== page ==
Jane Goodall and the zookeeper who was there at Harambe’s birth 17 years ago have talked about their reaction to the gorilla’s death after the Cincinatti Zoo was forced to shoot the silverback gorilla last weekend when a four-year-old boy made his way into Harambe’s enclosure.
In an email released by the Jane Goodall Institute, the world’s most famous primatologist said it appears to her that Harambe was protecting the boy and wondered how the other gorillas reacted to the death.
“I tried to see exactly what was happening—it looked as though the gorilla was putting an arm round the child—like the female who rescued and returned the child from the Chicago exhibit,” she wrote in an email made public by the Jane Goodall Institute made public.
The incident Goodall was referencing may have been associated with a story from 1996 when a female gorilla at the Brookfield Zoo in Illinois in which a female gorilla carried a boy to safety after he fell into her pit.
“Anyway, whatever, it is a devastating loss to the zoo, and to the gorillas,” Goodall wrote.
Zookeeper Jerry Stones was so close to Harambe and the gorilla’s family that he cut the umbilical cord when the silverback was born more than 17 years ago.
Stones, the Gladys Porter Zoo Facilities Director, is Brownsville, Texas helped raise Harambe’s family since they arrived from Africa.
He’s spent more time with the slain 17-year-old silverback gorilla than anyone else.
Harambe was transferred to the Cincinnati Zoo & Botanical Garden in the hopes of breeding gorillas to raise the population of the critically endangered species.
He was like one of my sons. He was beautiful and a true character — so mischievous and not aggressive. He would throw water on the female keepers before running back and hiding in the back of his exhibit like ‘Haha, I got you.’ He would take a keeper’s blanket and just run off. Very fun loving and so intelligent,” said the 74-year-old Stones in a media conference with reporters.
When he was very young, only 20 pounds, we’d take him to this grassy area with glass walls. He would climb the walls and try to escape, but the keepers would, of course, bring him down every time. Harambe was smart, he realized this was a game. If he climbed the wall and they didn’t rush over, he’d give them a look like ‘Come get me.’ Or, he’d clap his hands and fall backwards so they’d catch him,” he said of the 450-pound silverback.
One time, we gave Harambe a stick that was too long. He ate the leaves, ate the bark, and then climbed to the top of the exhibit and put out all the lights in the exhibit,” he said.
A memorial of flowers and other items has been set up at the Gorilla World exhbit ever since Harambe was shot and killed Saturday after a 4-year-old boy fell into a shallow moat surrounding the Cincinnati Zoo’s gorilla exhibit.
Thousands of people have signed a petition demanding that the parents of the little boy should be held accountable for the death of the gorilla. Zoo officials at the Cincinatti Zoo say they had no choice but to shoot Harambe after the boy climbed into the enclosure and the gorilla went to pick up the boy.
Stones says he remembered Harambe as peaceful and playful but reaffirmed that gorillas possess tremendous strength and can be very dangerous.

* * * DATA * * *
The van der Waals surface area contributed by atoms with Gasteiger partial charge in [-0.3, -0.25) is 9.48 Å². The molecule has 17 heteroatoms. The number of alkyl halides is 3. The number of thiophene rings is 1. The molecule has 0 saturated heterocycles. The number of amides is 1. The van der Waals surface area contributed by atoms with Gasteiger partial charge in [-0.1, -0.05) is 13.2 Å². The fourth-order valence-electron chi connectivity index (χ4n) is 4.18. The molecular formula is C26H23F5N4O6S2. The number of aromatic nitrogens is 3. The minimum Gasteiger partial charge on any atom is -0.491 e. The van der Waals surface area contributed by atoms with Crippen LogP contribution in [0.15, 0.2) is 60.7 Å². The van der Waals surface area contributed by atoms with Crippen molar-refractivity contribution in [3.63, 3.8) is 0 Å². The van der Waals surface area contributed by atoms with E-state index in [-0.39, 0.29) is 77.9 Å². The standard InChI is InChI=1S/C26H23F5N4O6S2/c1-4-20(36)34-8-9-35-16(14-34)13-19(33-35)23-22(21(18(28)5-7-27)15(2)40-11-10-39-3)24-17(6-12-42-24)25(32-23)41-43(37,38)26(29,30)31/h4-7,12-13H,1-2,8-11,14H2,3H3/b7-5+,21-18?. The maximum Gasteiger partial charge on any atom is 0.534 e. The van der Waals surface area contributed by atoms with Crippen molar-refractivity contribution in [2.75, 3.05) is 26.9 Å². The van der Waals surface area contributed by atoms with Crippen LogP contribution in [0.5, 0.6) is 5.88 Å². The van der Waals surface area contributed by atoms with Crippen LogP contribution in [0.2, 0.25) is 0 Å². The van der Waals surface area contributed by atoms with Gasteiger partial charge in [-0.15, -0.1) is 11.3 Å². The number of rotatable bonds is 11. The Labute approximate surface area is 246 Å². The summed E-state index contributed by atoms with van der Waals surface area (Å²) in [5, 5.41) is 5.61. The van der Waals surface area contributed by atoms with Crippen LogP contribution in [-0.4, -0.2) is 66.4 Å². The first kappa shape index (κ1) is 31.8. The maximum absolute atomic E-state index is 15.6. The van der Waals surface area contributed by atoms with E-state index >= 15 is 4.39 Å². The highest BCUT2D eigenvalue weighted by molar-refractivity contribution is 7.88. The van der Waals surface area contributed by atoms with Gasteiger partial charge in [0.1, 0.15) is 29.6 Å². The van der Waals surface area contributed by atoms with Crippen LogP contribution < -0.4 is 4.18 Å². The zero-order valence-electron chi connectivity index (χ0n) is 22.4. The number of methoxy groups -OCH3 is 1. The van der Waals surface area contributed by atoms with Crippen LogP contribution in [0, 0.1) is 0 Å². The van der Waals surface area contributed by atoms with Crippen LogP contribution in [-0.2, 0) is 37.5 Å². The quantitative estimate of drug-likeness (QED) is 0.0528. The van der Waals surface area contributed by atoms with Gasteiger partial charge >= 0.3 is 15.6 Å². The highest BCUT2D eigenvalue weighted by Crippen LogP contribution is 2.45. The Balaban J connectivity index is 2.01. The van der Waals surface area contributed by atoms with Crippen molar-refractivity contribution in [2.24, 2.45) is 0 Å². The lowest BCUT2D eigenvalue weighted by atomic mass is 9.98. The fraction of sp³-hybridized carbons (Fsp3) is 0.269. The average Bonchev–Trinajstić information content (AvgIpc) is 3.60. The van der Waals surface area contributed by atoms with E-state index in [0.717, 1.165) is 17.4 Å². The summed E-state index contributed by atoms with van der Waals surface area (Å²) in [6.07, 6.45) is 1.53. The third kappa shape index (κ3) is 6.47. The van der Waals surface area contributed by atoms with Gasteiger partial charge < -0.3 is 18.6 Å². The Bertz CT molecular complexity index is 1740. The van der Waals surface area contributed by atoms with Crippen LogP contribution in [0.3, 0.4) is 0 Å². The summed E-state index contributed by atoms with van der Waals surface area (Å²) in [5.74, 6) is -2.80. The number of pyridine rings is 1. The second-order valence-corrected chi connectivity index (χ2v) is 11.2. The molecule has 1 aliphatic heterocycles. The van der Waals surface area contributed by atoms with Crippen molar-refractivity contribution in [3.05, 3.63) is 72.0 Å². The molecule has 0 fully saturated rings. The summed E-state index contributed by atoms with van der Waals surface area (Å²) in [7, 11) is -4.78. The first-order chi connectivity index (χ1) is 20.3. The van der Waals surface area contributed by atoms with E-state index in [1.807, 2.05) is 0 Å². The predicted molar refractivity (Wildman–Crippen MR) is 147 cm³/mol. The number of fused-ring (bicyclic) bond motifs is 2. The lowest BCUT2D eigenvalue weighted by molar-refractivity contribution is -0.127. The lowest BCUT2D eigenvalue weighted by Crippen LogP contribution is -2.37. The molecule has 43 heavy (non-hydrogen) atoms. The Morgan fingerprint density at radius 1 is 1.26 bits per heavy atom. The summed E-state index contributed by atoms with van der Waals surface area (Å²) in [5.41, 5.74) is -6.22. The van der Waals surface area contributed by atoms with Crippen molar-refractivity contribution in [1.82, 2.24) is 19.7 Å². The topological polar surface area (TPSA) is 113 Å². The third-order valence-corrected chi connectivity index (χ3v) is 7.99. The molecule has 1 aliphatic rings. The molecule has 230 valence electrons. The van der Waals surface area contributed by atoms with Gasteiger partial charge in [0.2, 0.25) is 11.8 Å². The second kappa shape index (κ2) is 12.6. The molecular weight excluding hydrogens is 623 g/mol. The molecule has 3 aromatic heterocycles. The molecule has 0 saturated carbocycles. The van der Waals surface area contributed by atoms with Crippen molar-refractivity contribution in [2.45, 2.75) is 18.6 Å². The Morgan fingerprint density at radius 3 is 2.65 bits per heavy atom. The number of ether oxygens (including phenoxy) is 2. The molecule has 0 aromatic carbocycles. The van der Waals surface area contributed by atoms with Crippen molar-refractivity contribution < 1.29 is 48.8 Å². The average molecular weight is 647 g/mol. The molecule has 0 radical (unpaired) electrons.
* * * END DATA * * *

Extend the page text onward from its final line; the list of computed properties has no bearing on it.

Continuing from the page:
“I could go in the cage with him and he would not attack me, but he might accidently kill me just by playing,” said Stones.
Harambe was fatally shot after police say a 3-year-old boy fell into the moat surrounding his exhibit Saturday.
The boy who fell into the exhibit was taken to Cincinnati Children’s Hospital Medical Center for treatment and released hours after the incident.
The parents released a statement on Sunday that said the boy was “doing just fine.”
Stones said he didn’t want to engage in the speculation and finger pointing that has broken out on social media.
Ninety-nine percent of people, on both sides of the fence, pro or con, don’t have a clue what they’re talking about and I’m not going to comment on it. I wasn’t there and they weren’t either,” said Stones.
Stones said the conversation about the viability of zoos following Harambe’s death is misguided and defended the role that zoos play in informing the public.
“Zoos have a huge importance in getting children to love animals. They need to see them. They used to think gorillas were King Kong, but if you’re around them, you’ll see how beautiful they are,” he said. “A children’s zoo is so important. They touch the goat, donkey, they feel its warmth, the odor. They can finally tie that feeling to the bigger animals. If they never see anything other than a picture, they won’t understand the importance.”
Stones is starting the Harambe Fund, a crowdfunding campaign that will help wild gorillas.
He explained that “Harambe” is a Swahili word. It’s a rallying cry that means “Pull together.” He said he hopes Hamambe’s legacy will reflect his namesake, bringing people together to protect gorillas everywhere.
The money from the fundraiser will go to the Mbeli Bai Study, which researches and protects the environment of lowland gorillas in the northwestern Congo basin. Stones said gorillas in that area face threats from heavy poaching and a shrinking environment.
To kickstart the fund, Stones handed a $1,000 check to Cynthia Galvan, the director of marketing at the Gladys Porter Zoo.
“So that everybody thinks I’m not just out here with my hand out … I want people to match this. Triple it. Hell, quadruple it,” Stones said.
To donate via PayPal, use Harambe@gpz.org. Donations can also be mailed to Gladys Porter Zoo, Harambe Fund, 500 Ringgold St., Brownsville, Texas78520.